Think safety and think defensive minded!  There is so much to cover when talking safe turkey hunting but understanding what you are actually doing out there will help put it all in perspective.  You are most likely dressed in full camo and hidden well.  You probably have a realistic turkey decoy out in front of you somewhere and you are making realistic sounds of a turkey.  This could be a recipe for problems but if you pay attention to these 10 Tips for a Safe Spring Turkey Hunt provided by the NWTF then you have the building blocks for a safe hunt.   If you are using decoys spend a little extra time when setting them out to make sure that anyone that might come across your decoys in the field can be seen and that if they take a shot at them you are not in the line of fire.  Remember think defensive minded at all times.  Decoy setup isn't necessarily a science but if you observed enough turkeys during your scouting you've picked up some little tidbits of information on how other hens, young toms and that old mature tom interact with each other.  Use that to your advantage when setting up your decoys.  Make them visible and position them in a way that causes that old tom to concentrate on them and not you.  There are times when the best decoy is none at all.  Don't worry the birds will tell you what they want.

Patience is key when turkey hunting.  If you've spent time in the spring woods chasing turkey then at some point I'm sure you've been in the situation where you've been working a gobbler that was sounding off and all of a sudden everything goes quiet.  Not a peep.  Your brain goes into overdrive trying to figure out what went wrong.  You change up call after call and still nothing.  It's time to move, right?  So you start to stand up and your hear it.  Put, put, put... and off he runs.   Turkey's have incredible hearing and eyesight and they use this to their advantage.  In nature it is the hen that usually goes to the tom so you are asking him to come to you.  Learn to be patient and not to quick to move your setup when a bird goes quiet on you because he just may be circling in nice and quiet for a look.  If he is with other hens, once those hens start to wonder off, he might just come back looking for you.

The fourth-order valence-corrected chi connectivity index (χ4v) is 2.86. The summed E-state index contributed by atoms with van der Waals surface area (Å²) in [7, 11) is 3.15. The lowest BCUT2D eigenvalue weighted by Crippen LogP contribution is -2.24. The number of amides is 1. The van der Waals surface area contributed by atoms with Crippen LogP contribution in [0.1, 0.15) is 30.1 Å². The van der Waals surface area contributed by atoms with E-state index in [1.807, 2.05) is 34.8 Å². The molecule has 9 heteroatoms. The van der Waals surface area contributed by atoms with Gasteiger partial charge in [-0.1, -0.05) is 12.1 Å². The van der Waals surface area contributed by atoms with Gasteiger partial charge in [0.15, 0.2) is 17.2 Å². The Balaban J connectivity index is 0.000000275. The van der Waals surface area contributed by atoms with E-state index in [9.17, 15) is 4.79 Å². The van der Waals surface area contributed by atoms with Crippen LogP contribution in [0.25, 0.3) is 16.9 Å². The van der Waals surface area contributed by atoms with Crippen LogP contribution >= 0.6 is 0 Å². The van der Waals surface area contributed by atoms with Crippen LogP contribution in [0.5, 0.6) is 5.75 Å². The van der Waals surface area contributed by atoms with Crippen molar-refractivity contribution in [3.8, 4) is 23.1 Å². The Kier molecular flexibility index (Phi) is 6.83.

Once you got that bird on the ground make sure you take care of any tagging requirements before setting up for some nice in the field photos.  If you are allowed multiple birds, maybe even set back up and see if you can't get another bird to commit.  If you are going to mount the whole bird, cape it or even just mount the fan, take time in the field to keep blood off the bird and all the feathers in tact.  If you don't plan to use the turkey feathers maybe you cans wing by the local fly fishing shop or know some folks that tie their own flies and offer those feathers up to them.  I've tied many flies using feathers from turkeys I was luck to harvest.

For most the most regarding part of the hunt comes when that turkey is sitting on the dinner table.  I know for a fact that after harvesting a bird a comment will be made about eating turkey poppers before we even make it half way back to the truck.   You can pluck the bird, skin it or even breast it out.  Most folks I know just breast it our, but don't ignore those legs and thighs as they make great additions for soup.  My two favorite recipes are Southwest Turkey poppers and Turkey, mushroom and Wild Rice soup and you can get those recipes here:  My Favorite Turkey Recipes.

I wish everyone a very safe and successful spring turkey hunt and remember to share the outdoors with someone new if you can.

Additional Turkey Hunting Resources:

Turkey Hunting Success and Safety pamphlet from the NWTF.
Turkey Hunting Tactics  - NWTF Website